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Unix Google Security Technology

New Sandbox Framework For Chromium Released 109

Posted by Soulskill
from the spicy-security dept.
Trailrunner7 writes "As applications have become more and more complex in recent years and Web browsers have evolved into operating systems unto themselves, the task of securing desktop environments has become increasingly difficult. And while there's been quite a bit of innovation on Windows security, advances in Unix security have been less common of late. But now, a group of researchers from Google and the University of Cambridge in England have developed a new sandboxing framework called Capsicum, designed specifically to provide better security capabilities on Unix and Unix-derived systems (PDF). Capsicum is the work of four researchers at Cambridge and the framework extends the POSIX API and introduces a number of new Unix primitives that are meant to isolate applications and users and handle rights delegation in a better way. The research, done by Robert N.M. Watson, Ben Laurie, Kris Kennaway and Jonathan Anderson, was supported by Google, and the researchers have added some of the new Capsicum features to a version of Google's Chromium browser in order to demonstrate the functionality."
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New Sandbox Framework For Chromium Released

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  • Chromium Browser? (Score:2, Insightful)

    by Flea of Pain (1577213) on Friday August 13, 2010 @04:10PM (#33245130)

    Is this supposed to be the Google Chrome browser? Or do they mean literally a browser in their upcoming OS Chromium?

  • by xMilkmanDanx (866344) on Friday August 13, 2010 @04:16PM (#33245224) Homepage
    The point being sandboxed applications which deal with unknown, insecure content (i.e. the web) can keep said content from affecting anything outside the sandbox.
  • by Anonymous Coward on Friday August 13, 2010 @04:41PM (#33245558)

    I presume that you didn't actually read the API man pages. The interface follows squarely in the footsteps of the Unix design philosophy. No PID semantics are being changed, either. They've introduced process descriptors which, among other things, allow you to poll for process exit. They allow you to attach restrictions to descriptors, presumably so that a broker could open resources (files, sockets), restrict the allowable operations, and then pass them to sandboxed applications over a domain socket. It's all quite simple and powerful and exactly what I would love to see incorporated into POSIX.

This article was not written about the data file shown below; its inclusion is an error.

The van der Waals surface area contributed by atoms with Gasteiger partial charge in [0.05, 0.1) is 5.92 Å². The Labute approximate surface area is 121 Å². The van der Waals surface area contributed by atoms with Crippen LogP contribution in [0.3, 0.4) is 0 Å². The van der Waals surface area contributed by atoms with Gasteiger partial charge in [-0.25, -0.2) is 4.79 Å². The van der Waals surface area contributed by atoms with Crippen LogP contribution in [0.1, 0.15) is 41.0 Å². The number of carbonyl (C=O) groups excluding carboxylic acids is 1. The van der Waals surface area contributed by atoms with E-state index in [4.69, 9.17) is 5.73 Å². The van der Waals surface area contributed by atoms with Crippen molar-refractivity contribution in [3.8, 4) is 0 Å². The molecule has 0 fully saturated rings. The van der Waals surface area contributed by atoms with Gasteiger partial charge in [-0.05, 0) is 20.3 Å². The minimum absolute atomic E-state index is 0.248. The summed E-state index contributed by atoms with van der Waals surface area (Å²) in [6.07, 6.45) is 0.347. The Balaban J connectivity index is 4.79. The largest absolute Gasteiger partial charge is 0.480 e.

• by IamTheRealMike (537420) <mike@plan99.net> on Friday August 13, 2010 @04:41PM (#33245564) Homepage
    Both Android and ChromeOS are based on UNIX but neither expose POSIX as an API, so researching ways to change for the better seems like a good use of time.
  • by iamhigh (1252742) on Friday August 13, 2010 @04:42PM (#33245572)

    Web browsers have evolved into operating systems unto themselves

    Really? I am unaware of a (common) browser that is able to do much more than work with data...

    Let's try to leave the the analogies used to educated luddites out of summaries intended for people that *KNOW* the difference between an OS and an application.

  • by wowbagger (69688) on Friday August 13, 2010 @04:57PM (#33245744) Homepage Journal

    Y'know, I'm really glad Google wants to provide a new API for managing security. We need somebody to do this for us - somebody who really knows security, somebody who may as well have security as their middle name [nsa.gov], to come out with an API framework for Mandatory Access Controls [nsa.gov], preferably built right into th operating system kernel of a [fedoraproject.org] major [debian.org] distribution [gentoo.org].

    Yes, I'm really glad Google took the initiative on this.

  • by Anonymous Coward on Friday August 13, 2010 @05:12PM (#33245926)

    ... there's been quite a bit of innovation on Windows security ...

    What? There has? Do you mean the way it now asks me 'Are you sure you want to give this application a chance to destroy your computer? Y/N' and if I say 'No' I can't use the application?
    I mean, if I really want to run that application I have no choice but to click 'Yes' and then if it was a virus after all I'm screwed.
    What I'd want is a way to have more control over the program. Maybe put it in a sandbox and trick it into thinking it's got full privileges even though it's really sandboxed so it won't crash or maybe just set advanced settings for that specific application to disallow it from writing to specific registry/files/network/other process' memory.

  • by Thundersnatch (671481) on Friday August 13, 2010 @05:55PM (#33246462) Journal

    What I'd want is a way to have more control over the program. Maybe put it in a sandbox and trick it into thinking it's got full privileges even though it's really sandboxed so it won't crash or maybe just set advanced settings for that specific application to disallow it from writing to specific registry/files/network/other process' memory.

    Which is... umm... pretty much exactly what Windows Vista, Windows 7, and Windows Server 2008 can do.

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